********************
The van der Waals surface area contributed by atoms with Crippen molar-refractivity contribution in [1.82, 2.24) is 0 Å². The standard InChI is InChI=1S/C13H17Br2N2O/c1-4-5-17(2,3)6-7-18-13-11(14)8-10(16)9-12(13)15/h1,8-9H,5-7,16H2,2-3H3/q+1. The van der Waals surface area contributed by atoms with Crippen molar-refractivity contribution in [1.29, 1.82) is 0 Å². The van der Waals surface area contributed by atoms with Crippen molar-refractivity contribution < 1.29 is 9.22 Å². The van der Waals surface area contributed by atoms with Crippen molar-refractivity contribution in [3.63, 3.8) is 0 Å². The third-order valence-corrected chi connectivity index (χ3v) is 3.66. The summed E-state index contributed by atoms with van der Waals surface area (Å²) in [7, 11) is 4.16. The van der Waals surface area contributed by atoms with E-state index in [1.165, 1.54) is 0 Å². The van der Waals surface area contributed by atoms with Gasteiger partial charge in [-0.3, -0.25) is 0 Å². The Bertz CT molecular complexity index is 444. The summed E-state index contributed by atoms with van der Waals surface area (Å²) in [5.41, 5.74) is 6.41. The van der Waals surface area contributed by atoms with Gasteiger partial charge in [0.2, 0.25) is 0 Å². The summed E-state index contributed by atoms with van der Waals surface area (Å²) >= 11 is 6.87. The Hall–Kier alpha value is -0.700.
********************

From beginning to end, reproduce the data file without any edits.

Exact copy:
The van der Waals surface area contributed by atoms with Crippen molar-refractivity contribution in [1.82, 2.24) is 0 Å². The standard InChI is InChI=1S/C13H17Br2N2O/c1-4-5-17(2,3)6-7-18-13-11(14)8-10(16)9-12(13)15/h1,8-9H,5-7,16H2,2-3H3/q+1. The van der Waals surface area contributed by atoms with Crippen molar-refractivity contribution in [1.29, 1.82) is 0 Å². The van der Waals surface area contributed by atoms with Crippen molar-refractivity contribution < 1.29 is 9.22 Å². The van der Waals surface area contributed by atoms with Crippen molar-refractivity contribution in [3.63, 3.8) is 0 Å². The third-order valence-corrected chi connectivity index (χ3v) is 3.66. The summed E-state index contributed by atoms with van der Waals surface area (Å²) in [7, 11) is 4.16. The van der Waals surface area contributed by atoms with E-state index in [1.165, 1.54) is 0 Å². The van der Waals surface area contributed by atoms with Gasteiger partial charge in [-0.3, -0.25) is 0 Å². The Bertz CT molecular complexity index is 444. The summed E-state index contributed by atoms with van der Waals surface area (Å²) in [5.41, 5.74) is 6.41. The van der Waals surface area contributed by atoms with Gasteiger partial charge in [0.2, 0.25) is 0 Å². The summed E-state index contributed by atoms with van der Waals surface area (Å²) >= 11 is 6.87. The Hall–Kier alpha value is -0.700.